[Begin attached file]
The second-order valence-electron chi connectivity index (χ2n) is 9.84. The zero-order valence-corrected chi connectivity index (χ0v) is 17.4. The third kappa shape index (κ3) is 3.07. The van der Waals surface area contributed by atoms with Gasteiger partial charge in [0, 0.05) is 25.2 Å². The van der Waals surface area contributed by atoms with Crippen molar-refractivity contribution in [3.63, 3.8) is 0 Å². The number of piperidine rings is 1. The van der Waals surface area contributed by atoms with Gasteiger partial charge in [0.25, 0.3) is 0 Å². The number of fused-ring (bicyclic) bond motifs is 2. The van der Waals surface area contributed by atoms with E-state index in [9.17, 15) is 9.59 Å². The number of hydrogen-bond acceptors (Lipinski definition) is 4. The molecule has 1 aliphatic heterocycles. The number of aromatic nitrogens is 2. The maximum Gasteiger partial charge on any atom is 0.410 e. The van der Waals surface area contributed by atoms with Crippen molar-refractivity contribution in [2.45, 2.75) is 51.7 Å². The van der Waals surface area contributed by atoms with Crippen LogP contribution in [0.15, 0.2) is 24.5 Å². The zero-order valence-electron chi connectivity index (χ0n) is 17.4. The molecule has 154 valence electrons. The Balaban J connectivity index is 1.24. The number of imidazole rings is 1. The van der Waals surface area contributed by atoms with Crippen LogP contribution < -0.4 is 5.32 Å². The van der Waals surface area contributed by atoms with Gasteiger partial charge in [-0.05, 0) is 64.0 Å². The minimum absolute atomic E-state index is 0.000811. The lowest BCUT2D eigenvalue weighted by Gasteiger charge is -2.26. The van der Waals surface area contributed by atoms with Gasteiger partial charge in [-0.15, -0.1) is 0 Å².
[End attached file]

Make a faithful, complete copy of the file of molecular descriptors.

The second-order valence-electron chi connectivity index (χ2n) is 9.84. The zero-order valence-corrected chi connectivity index (χ0v) is 17.4. The third kappa shape index (κ3) is 3.07. The van der Waals surface area contributed by atoms with Gasteiger partial charge in [0, 0.05) is 25.2 Å². The van der Waals surface area contributed by atoms with Crippen molar-refractivity contribution in [3.63, 3.8) is 0 Å². The number of piperidine rings is 1. The van der Waals surface area contributed by atoms with Gasteiger partial charge in [0.25, 0.3) is 0 Å². The number of fused-ring (bicyclic) bond motifs is 2. The van der Waals surface area contributed by atoms with E-state index in [9.17, 15) is 9.59 Å². The number of hydrogen-bond acceptors (Lipinski definition) is 4. The molecule has 1 aliphatic heterocycles. The number of aromatic nitrogens is 2. The maximum Gasteiger partial charge on any atom is 0.410 e. The van der Waals surface area contributed by atoms with Crippen molar-refractivity contribution in [2.45, 2.75) is 51.7 Å². The van der Waals surface area contributed by atoms with Crippen LogP contribution in [0.15, 0.2) is 24.5 Å². The zero-order valence-electron chi connectivity index (χ0n) is 17.4. The molecule has 154 valence electrons. The Balaban J connectivity index is 1.24. The number of imidazole rings is 1. The van der Waals surface area contributed by atoms with Crippen LogP contribution < -0.4 is 5.32 Å². The van der Waals surface area contributed by atoms with Gasteiger partial charge in [-0.05, 0) is 64.0 Å². The minimum absolute atomic E-state index is 0.000811. The lowest BCUT2D eigenvalue weighted by Gasteiger charge is -2.26. The van der Waals surface area contributed by atoms with Gasteiger partial charge in [-0.15, -0.1) is 0 Å².